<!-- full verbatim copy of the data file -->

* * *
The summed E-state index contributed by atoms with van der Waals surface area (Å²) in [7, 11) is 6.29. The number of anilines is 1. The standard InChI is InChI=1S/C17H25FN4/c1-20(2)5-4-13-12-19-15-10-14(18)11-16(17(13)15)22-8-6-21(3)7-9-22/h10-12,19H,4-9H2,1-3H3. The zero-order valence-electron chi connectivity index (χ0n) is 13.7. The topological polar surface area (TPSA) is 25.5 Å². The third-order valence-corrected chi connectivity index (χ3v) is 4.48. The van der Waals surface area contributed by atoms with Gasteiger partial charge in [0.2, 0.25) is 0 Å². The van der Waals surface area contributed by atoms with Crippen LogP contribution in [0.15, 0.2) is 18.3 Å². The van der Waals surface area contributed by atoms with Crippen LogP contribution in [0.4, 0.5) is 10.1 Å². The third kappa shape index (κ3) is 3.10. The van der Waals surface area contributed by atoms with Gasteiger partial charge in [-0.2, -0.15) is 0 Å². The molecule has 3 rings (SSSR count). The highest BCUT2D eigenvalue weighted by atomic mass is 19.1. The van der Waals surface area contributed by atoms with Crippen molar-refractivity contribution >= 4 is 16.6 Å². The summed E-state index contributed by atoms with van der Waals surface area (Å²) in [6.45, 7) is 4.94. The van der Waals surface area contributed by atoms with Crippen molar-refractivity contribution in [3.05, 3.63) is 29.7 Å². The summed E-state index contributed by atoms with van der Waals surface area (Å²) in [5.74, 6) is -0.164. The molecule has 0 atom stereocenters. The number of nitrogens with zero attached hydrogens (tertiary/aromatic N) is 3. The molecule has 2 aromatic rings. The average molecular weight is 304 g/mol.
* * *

The summed E-state index contributed by atoms with van der Waals surface area (Å²) in [7, 11) is 6.29. The number of anilines is 1. The standard InChI is InChI=1S/C17H25FN4/c1-20(2)5-4-13-12-19-15-10-14(18)11-16(17(13)15)22-8-6-21(3)7-9-22/h10-12,19H,4-9H2,1-3H3. The zero-order valence-electron chi connectivity index (χ0n) is 13.7. The topological polar surface area (TPSA) is 25.5 Å². The third-order valence-corrected chi connectivity index (χ3v) is 4.48. The van der Waals surface area contributed by atoms with Gasteiger partial charge in [0.2, 0.25) is 0 Å². The van der Waals surface area contributed by atoms with Crippen LogP contribution in [0.15, 0.2) is 18.3 Å². The van der Waals surface area contributed by atoms with Crippen LogP contribution in [0.4, 0.5) is 10.1 Å². The third kappa shape index (κ3) is 3.10. The van der Waals surface area contributed by atoms with Gasteiger partial charge in [-0.2, -0.15) is 0 Å². The molecule has 3 rings (SSSR count). The highest BCUT2D eigenvalue weighted by atomic mass is 19.1. The van der Waals surface area contributed by atoms with Crippen molar-refractivity contribution >= 4 is 16.6 Å². The summed E-state index contributed by atoms with van der Waals surface area (Å²) in [6.45, 7) is 4.94. The van der Waals surface area contributed by atoms with Crippen molar-refractivity contribution in [3.05, 3.63) is 29.7 Å². The summed E-state index contributed by atoms with van der Waals surface area (Å²) in [5.74, 6) is -0.164. The molecule has 0 atom stereocenters. The number of nitrogens with zero attached hydrogens (tertiary/aromatic N) is 3. The molecule has 2 aromatic rings. The average molecular weight is 304 g/mol.